Grading Rubric for Gravitational Force Lab

This Gravitational Force Rubric represents a grading rubric that could be used as assessment during a lab on gravitational force. I have extracted these student outcomes from the lesson plan as the assessment criteria for this activity:

  • Students will design and perform an experiment that investigates the effect of mass and inclination on the acceleration of an object.
  • Prior to performing experiment, students must record their hypothesis and procedures including all variables and controls necessary for accurate data reporting.
  • Students will analyze their data by creating graphs to illustrate the change in acceleration due to the variables: 1) changing the angle of inclination, and 2) changing the mass or surface properties of the ‘sled’.
  • Students will work in their pairs to compile a lab report citing the use of the scientific method.
  • Students will articulate their conclusion in writing individually as a means of assessing synthesis of new concepts.

4 thoughts on “Grading Rubric for Gravitational Force Lab

  1. I like the clarity of your rubric components. They seem to cover each aspect of a lab report that students would turn in after completing the exploration. Would you use a separate rubric to assess students during the actual lab activity, or will their performance at that time not be formally assessed? I find that with my students, I have to grade them on what I call “process” because it motivates them to stay on task and be appropriate during activities. In general they don’t seem to want to gamble a quarter of their points by behaving poorly.

    I have one other question about your rubric: why did you choose to make yours with three levels of achievement instead of the usual 4-5? I think your levels are extremely clearly defined, but I am just curious as to your motivation for having so few.

    • I have two reasons for only using 3 levels of acheivement, which also relate to your prior question as to why I don’t grade the process. Many of my students struggle with low self-efficacy and low stamina for reading and writing. I found that more than three levels of achievement overwhelmed them often to a point of confusion, frustration or despair. Some would even give up on the big picture and choose which criterion they could be most successful with and just do that. If they have many criteria (such as process) that they are graded on they will ironically invest greater effort to determine the minimum required steps necessary to pass than it would take to simply attempt the entire the project. There is a lot of “I have a ‘C’ so I don’t need to do that” type attitudes among my students. With three acheivement levels, I am assessing whether they have mastered, are still progressing in or simply need reteaching of a concept. Also, since they will need to be successful with the process in order to succeed, by limiting the grading to the end product I am still able to assess the process without creating a situation where they can ‘pass’ doing the experiment an avoid doing the lab report all together.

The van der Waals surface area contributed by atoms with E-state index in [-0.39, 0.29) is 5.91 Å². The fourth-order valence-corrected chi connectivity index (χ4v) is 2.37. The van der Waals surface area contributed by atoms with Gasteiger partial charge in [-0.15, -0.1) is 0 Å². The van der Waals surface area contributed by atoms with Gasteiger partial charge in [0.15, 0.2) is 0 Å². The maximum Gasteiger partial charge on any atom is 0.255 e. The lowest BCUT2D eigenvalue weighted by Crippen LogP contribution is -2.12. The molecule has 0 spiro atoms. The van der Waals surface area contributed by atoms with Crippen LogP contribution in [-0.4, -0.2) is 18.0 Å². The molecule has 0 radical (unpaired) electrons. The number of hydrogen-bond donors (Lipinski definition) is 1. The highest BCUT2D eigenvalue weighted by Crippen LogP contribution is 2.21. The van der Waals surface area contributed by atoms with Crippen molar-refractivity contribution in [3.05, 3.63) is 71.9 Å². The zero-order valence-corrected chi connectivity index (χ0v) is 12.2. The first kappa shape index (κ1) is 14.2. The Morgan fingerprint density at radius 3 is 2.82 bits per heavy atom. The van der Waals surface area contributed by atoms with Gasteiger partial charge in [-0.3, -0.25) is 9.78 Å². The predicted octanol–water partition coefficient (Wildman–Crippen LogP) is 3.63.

2. Your rubric was very detailed and task oriented. It was pretty clear what you are looking for from your students. The only thing I would probably add is a section for neatness or correctly formatted lab reports. Other than that I think everything was spot on.

    • I think you’re right. Something to assess their formatting would be good, especially because I already struggle with trying to objectively assess the variety of formats they produce. I think I would probably need to spend some time modeling a specific format for them to reproduce, but it would help streamline grading and provide a uniform tool especially to support my students that require a little more scaffolding.

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